Personally, I am sympathetic to the hypothesis that pet diet which contain less processed whole ingredients may be superior to conventional canned or extruded dry diets in terms of health outcomes. The epidemiologic evidence in humans, and pre-clinical research in laboratory animal models is suggestive, though by no means conclusive. There are, of course, other issues besides health impacts that must be considered in comparing the merits of different types of pet food. The affordability and accessibility of different diets, storage and stability, safety, environmental sustainability, and many other factors are relevant as well to the recommendations of veterinarians and the feeding choices of dog owners.

The bottom line, as always, is that we should make decisions based on the best possible evidence, and we should limit our claims and confidence to what the evidence can support. Currently, the most optimistic assessment of diets identified by marketing materials as fresh, lightly-cooked, whole-food, human-grade, etc. is that it is plausible they may have health benefits if properly formulated by veterinary nutritionists and properly handled and fed by owners. Biologic plausibility and pre-clinical evidence are necessary starting points, but evidence from the real world on meaningful health outcomes will be needed before we can have any confidence in claims about the benefits of such diets.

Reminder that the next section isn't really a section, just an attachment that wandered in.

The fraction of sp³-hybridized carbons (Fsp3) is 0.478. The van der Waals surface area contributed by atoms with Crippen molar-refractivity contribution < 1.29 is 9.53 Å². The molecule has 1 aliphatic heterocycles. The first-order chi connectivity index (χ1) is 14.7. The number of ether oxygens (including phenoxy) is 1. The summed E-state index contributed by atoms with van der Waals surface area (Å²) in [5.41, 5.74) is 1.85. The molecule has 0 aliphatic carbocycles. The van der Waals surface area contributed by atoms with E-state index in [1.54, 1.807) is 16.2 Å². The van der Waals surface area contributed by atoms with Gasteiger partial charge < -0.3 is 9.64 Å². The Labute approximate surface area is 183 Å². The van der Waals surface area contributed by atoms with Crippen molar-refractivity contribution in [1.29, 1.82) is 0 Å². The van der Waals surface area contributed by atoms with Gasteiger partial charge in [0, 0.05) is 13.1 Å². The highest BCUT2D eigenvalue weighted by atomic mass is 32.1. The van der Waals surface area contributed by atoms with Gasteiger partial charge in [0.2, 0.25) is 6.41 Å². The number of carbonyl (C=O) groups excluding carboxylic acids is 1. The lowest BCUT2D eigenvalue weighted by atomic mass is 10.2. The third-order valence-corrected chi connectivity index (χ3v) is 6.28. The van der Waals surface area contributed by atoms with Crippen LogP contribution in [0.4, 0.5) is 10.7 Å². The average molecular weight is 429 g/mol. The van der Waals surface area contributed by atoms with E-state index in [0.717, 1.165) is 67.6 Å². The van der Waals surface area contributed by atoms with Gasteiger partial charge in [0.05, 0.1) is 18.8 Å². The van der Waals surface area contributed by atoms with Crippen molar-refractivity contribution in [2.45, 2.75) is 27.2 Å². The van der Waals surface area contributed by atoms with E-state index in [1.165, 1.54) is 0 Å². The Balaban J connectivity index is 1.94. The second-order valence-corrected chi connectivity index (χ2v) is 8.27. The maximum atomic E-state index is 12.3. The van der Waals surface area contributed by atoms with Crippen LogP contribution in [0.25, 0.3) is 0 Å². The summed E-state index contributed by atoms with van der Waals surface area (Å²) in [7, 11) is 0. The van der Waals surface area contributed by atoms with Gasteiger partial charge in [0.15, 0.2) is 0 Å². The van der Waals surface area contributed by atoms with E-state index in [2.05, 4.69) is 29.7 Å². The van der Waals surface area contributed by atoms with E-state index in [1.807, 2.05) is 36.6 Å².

References

1.        McKenzie BA. Debating Raw Diets. Vet Pract News. January 2019:30-31.

2.        McKenzie B. Are Vegan of Vegetarian Diets Good for Pets? Vet Pract News. July 2019:26-27.

3.        McKenzie BA. Is Keto Kind to Pets? Vet Pract News. January 2020:30-31.

4.        McKenzie B. Is banning “artificial” ingredients based on fear or science? Vet Pract News. March 2019:36-37.

5.        Lauten S, Smith T, Kirk C. Computer analysis of nutrient sufficiency of published home-cooked diets for dogs and cats [abstract]. J Vet Intern Med. 2005;19(3):476-477.

6.        Heinze CR, Gomez FC, Freeman LM. Assessment of commercial diets and recipes for home-prepared diets recommended for dogs with cancer. J Am Vet Med Assoc. 2012;241(11):1453-1460. doi:10.2460/javma.241.11.1453